Quick Update from the team at Active Financial Services
Where has the year gone? It only seems like yesterday we provided a Budget Update Newsletter and were looking forward to the end of the financial year. In a ‘blink of an eye’ time has flown by and we are in countdown mode to Christmas!
Our goal for the second half of the year was to have a central site and data management system that would deliver comprehensive reports to better compliment client reviews. Already we are seeing the benefits for our pilot group of clients and look forward to sharing these enhancements with you all very soon.
In addition, we have launched a new website targeting the growing self-managed super fund (SMSF) segment. If you want to know more about SMSFs we urge you to have a look at the site at www.activesmsf.com.auand speak to your adviser.
Please take care and we will speak to you again before Christmas!
Global and domestic share markets have been trending upwards over the last few months and have been less in line with the G7 economic growth indictors. What this potentially shows is either investors see opportunity for greater economic activity or alternatively, investors are wrong and the market may see a small correction sometime in the future i.e. further volatility.
In Australia the Reserve Bank resumed cutting interest rates with the cash rate falling to 3.25%. The RBA highlighted the need to boost non-mining demand as the mining boom slows. Australia’s seasonally adjusted unemployment rose to 5.4% in September. Housing finance fell in July and is still stuck in the sideways trend. Given the slowing in the mining boom, soft non-mining conditions and the strong Australian dollar, the RBA is likely to cut rates further over the next 6 months. GDP growth of around 2.5% is expected over the next year. At this stage, economists see the potential for another interest rate cut on Melbourne Cup day sitting at 50/50.
Australian shares rose in September in accordance with the global trend, as assertive stimulus measures from central banks saw a decline in risk aversion. While shares might see more short term volatility they are likely to provide positive returns on a 12-24 month view with returns of around +10.0% per annum (or +11.5% if franking credits are allowed for) expected.
United States economic data remains consistent with modest growth. Home builder conditions rose to their highest level in six years and housing starts and home sales continued to trend higher. Retail sales rose +0.9%. Payroll jobs growth was modest but unemployment fell 7.8%.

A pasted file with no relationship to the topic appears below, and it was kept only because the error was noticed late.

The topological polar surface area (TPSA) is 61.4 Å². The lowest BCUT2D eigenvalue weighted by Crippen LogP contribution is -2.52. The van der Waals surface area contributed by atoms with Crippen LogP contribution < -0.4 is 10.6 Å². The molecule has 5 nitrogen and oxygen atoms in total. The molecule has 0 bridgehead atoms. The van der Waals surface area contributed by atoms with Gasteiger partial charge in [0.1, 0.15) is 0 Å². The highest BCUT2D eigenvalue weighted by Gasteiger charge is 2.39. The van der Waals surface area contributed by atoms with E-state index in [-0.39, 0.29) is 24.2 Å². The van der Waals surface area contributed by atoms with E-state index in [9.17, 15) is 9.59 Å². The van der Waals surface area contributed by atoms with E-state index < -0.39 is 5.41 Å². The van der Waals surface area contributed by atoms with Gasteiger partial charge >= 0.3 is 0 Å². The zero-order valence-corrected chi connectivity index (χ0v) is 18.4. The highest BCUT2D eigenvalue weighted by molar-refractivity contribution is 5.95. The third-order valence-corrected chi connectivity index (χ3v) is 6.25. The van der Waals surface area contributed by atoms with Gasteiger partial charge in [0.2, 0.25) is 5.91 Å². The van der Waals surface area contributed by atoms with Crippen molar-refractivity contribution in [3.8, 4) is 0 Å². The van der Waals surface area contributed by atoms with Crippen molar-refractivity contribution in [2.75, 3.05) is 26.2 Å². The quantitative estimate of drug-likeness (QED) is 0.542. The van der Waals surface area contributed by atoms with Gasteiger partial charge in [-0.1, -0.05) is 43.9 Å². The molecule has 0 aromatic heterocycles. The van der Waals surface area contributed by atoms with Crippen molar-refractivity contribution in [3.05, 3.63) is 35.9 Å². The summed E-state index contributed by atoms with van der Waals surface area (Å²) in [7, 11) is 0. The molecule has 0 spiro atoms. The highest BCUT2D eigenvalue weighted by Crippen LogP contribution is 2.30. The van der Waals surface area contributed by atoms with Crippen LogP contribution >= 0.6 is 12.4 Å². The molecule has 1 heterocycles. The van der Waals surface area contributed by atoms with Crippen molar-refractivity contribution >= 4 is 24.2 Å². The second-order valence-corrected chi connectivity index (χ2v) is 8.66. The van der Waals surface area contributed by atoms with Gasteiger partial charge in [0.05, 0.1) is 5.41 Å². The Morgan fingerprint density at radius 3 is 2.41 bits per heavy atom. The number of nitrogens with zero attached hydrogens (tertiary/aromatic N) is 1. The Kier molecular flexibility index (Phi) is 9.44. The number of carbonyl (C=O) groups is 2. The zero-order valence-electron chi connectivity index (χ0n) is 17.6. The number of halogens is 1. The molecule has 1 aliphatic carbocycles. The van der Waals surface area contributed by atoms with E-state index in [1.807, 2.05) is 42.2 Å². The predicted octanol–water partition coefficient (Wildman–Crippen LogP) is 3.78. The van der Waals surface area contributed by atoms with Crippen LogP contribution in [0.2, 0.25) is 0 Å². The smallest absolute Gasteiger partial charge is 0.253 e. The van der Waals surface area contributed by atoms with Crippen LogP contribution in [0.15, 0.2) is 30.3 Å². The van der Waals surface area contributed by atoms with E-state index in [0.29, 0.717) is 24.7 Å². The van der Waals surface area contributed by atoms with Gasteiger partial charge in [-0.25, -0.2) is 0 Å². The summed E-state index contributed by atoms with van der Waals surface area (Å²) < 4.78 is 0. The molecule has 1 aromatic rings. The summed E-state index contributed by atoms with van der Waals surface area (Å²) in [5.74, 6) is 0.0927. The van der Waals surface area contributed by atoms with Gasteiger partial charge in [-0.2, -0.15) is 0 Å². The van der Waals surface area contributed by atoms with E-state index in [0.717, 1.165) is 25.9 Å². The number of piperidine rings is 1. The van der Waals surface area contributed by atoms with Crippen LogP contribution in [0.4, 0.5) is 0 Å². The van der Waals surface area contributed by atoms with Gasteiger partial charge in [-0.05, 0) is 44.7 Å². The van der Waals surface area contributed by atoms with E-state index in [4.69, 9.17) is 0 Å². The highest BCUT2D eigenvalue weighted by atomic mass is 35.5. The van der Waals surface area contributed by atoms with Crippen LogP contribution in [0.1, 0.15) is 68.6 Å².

The big news was that the Fed commenced an open-ended quantitative easing (QE3) program and the commitment to purchase US$40 billion worth of mortgage backed securities each month until the outlook for the labour market improves.
The European Central Bank (ECB) pledged large-scale purchases of short term government bonds with the aim of pushing down interest rates and taking pressure off government finances in countries like Spain, if such countries apply for assistance and commit to reforms. The ECs surveys of business and consumer sentiment were weak and suggestive of a mild recession with sentiment falling to a three year low. The EC industrial sentiment fell to its lowest level in the past 33 months. European banks remain reluctant to lend.
China’s economic activity remained soft but in line with expectations. Forward indicators for investment, such as housing starts and pick-up in infrastructure approvals, pointed to an improvement in growth.
Global shares returned 2.15% with shares in Asia, Japan and China increasing. Shares may still see more short-term volatility on periodic worries about global growth outlook, however, valuations are attractive for long term investors, global growth is likely to improve in 2015 and monetary conditions are getting even easier.
After 3 consecutive years of downturns, net flows to self-managed super funds have increased in the 2010-11 financial year.
Australians contributed some $24 billion into SMSFs in the 2010-11 financial year, according to the Financial Services Council’s (FSC) Bond Report. This represented a 15 per cent increase in contributions (almost $3 billion) from the previous year.
The largest growth rate was represented by discretionary contributions with a 19.8% increase to $24 billion between 2009-10 and 2010-11 while by comparison, employer contributions grew by 4.9% to $6.8 billion during the same period. This information is based on the most recent ATO data which is released annually with a one year lag.
Within SMSFs, listed & unlisted shares account for 31% of total assets, while cash & term deposits account for 30.5%.
Contribution Cap Changes
From July 2012, the Concessional Superannuation Contribution Cap has dropped from $50k to $25k for people aged 50 years or over.
The last time this occurred, the Australian Tax Office (ATO) saw a 31% increase in breaches, likely attributed to people being unaware of the cap changes or they didn’t do a good job of tracking their contributions.
A tax penalty of at least 31.5% is payable for breaches, and the ATO has limited discretion to change its assessments.
Don’t be caught out, if you have any questions or concerns about contribution cap please speak to your adviser.